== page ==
Friday, April 22, 2011

Worm Studies Shed Light on Human Cancers

Research in the worm is shedding light on a protein associated with a number of different human cancers, and may point to a highly targeted way to treat them.
 University of Wisconsin-Madison scientists were studying a worm protein called TFG-1, which is present in many cell types but whose exact role had never been understood. The scientists discovered that the protein controls key aspects of the movement, or secretion, of growth factors out of cells.
"TFG-1 has never been implicated in the secretory process before," says Dr. Anjon Audhya, an assistant professor of biomolecular chemistry in the School of Medicine and Public Health. "It turns out that humans carry a very similar protein, and we think it plays the same role in humans as in worms."
Reviewing the scientific literature, the researchers found that the gene encoding TFG in humans is fused to at least three other genes implicated in anaplastic large cell lymphoma, papillary thyroid carcinoma and extraskeletal chondrosarcoma. The fusions occur when two broken or rearranged pieces of DNA combine to form a "chimeric" gene with completely distinct properties.
Audhya's studies of TFG-1 in the worm led him to develop a model that explains how TFG fusions may stimulate cancer in humans. As reported in the current issue of Nature Cell Biology (Advanced Online Publication), he proposes that abnormal levels of growth factor secretion may produce a rich micro-environment that helps tumors form and thrive. "We think certain properties of TFG lead it to be a very effective precursor oncogene," he says.
Normally, a growth factor primed to leave a cell is encompassed by a sac, or vesicle, and then transported from one structure inside the cell to another -- endoplasmic reticulum (ER) to Golgi -- before it leaves the cell and discharges into the extracellular space.
Through their genetic studies, the Wisconsin researchers found that TFG-1 in the worm controls vesicle formation and secretion out of the ER.
"We found TFG-1 lies at the interface between the ER and the Golgi, in a scaffolding structure called the ER exit site, where it regulates the formation of vesicles carrying their critical cargo," Audhya says.
The research revealed the precise location where TFG-1 does its work and the mechanism by which it spurs unchecked activity.
The scientists demonstrated that human TFG also functions at ER exit sites, which contain a characterized scaffolding protein called Sec16, and likely regulates secretion of multiple cargoes out of cells.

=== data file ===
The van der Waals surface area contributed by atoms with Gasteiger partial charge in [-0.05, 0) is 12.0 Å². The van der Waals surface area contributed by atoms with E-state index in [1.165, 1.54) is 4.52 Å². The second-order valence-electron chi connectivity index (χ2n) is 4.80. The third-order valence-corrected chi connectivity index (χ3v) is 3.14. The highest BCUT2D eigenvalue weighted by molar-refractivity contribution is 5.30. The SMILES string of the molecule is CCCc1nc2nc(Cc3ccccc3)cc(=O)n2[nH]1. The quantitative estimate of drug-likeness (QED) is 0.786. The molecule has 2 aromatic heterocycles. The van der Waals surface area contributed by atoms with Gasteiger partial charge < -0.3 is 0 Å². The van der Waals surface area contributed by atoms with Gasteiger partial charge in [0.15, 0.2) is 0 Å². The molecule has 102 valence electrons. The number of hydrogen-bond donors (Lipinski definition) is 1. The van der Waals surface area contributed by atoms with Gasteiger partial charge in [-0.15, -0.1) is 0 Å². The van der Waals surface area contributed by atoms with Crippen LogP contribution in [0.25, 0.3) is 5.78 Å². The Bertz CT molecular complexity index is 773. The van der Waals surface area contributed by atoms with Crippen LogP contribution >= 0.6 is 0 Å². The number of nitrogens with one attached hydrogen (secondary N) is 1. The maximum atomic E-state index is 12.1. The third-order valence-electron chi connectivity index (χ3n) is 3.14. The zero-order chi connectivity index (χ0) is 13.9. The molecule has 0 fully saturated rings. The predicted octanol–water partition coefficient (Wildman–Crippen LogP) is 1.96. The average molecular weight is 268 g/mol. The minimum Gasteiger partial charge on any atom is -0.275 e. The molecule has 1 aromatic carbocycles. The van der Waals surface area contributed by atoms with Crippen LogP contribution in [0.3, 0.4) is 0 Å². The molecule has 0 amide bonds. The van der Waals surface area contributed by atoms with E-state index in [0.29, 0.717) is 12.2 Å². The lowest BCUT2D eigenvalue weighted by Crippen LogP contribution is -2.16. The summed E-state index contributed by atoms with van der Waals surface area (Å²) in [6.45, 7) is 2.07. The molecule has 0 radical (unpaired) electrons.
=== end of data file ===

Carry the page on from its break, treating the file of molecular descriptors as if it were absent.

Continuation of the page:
"In the case of one fusion gene, TFG-NTRK-1, the concentrated non-stop activity of NTRK-1 at ER exit sites may cause the first steps that can transform a normal cell into a cancer cell," Audhya says.
The TFG fusions offer a direct target for future "designer" therapies.
"If you identified patients who have fusion genes that express chimeric proteins, you could create a drug that affects only those proteins," he says, adding that TFG fusions leading to chimeric proteins do not exist in healthy people.
Excited about the possibility that their basic science investigations may be applied to several areas of clinical medicine, the researchers have also begun studying TFG as it relates to B-cell development and the secretion of antibodies

Functioning Synapse Created Using Carbon Nanotubes: Devices Might Be Used in Brain Prostheses or Synthetic Brains

Engineering researchers the University of Southern California have made a significant breakthrough in the use of nanotechnologies for the construction of a synthetic brain. They have built a carbon nanotube synapse circuit whose behavior in tests reproduces the function of a neuron, the building block of the brain.
The team, which was led by Professor Alice Parker and Professor Chongwu Zhou in the USC Viterbi School of Engineering Ming Hsieh Department of Electrical Engineering, used an interdisciplinary approach combining circuit design with nanotechnology to address the complex problem of capturing brain function.
In a paper published in the proceedings of the IEEE/NIH 2011 Life Science Systems and Applications Workshop in April 2011, the Viterbi team detailed how they were able to use carbon nanotubes to create a synapse.
Carbon nanotubes are molecular carbon structures that are extremely small, with a diameter a million times smaller than a pencil point. These nanotubes can be used in electronic circuits, acting as metallic conductors or semiconductors.
"This is a necessary first step in the process," said Parker, who began the looking at the possibility of developing a synthetic brain in 2006. "We wanted to answer the question: Can you build a circuit that would act like a neuron? The next step is even more complex. How can we build structures out of these circuits that mimic the function of the brain, which has 100 billion neurons and 10,000 synapses per neuron?"
Parker emphasized that the actual development of a synthetic brain, or even a functional brain area is decades away, and she said the next hurdle for the research centers on reproducing brain plasticity in the circuits.
The human brain continually produces new neurons, makes new connections and adapts throughout life, and creating this process through analog circuits will be a monumental task, according to Parker.
She believes the ongoing research of understanding the process of human intelligence could have long-term implications for everything from developing prosthetic nanotechnology that would heal traumatic brain injuries to developing intelligent, safe cars that would protect drivers in bold new ways.
Source: daily science web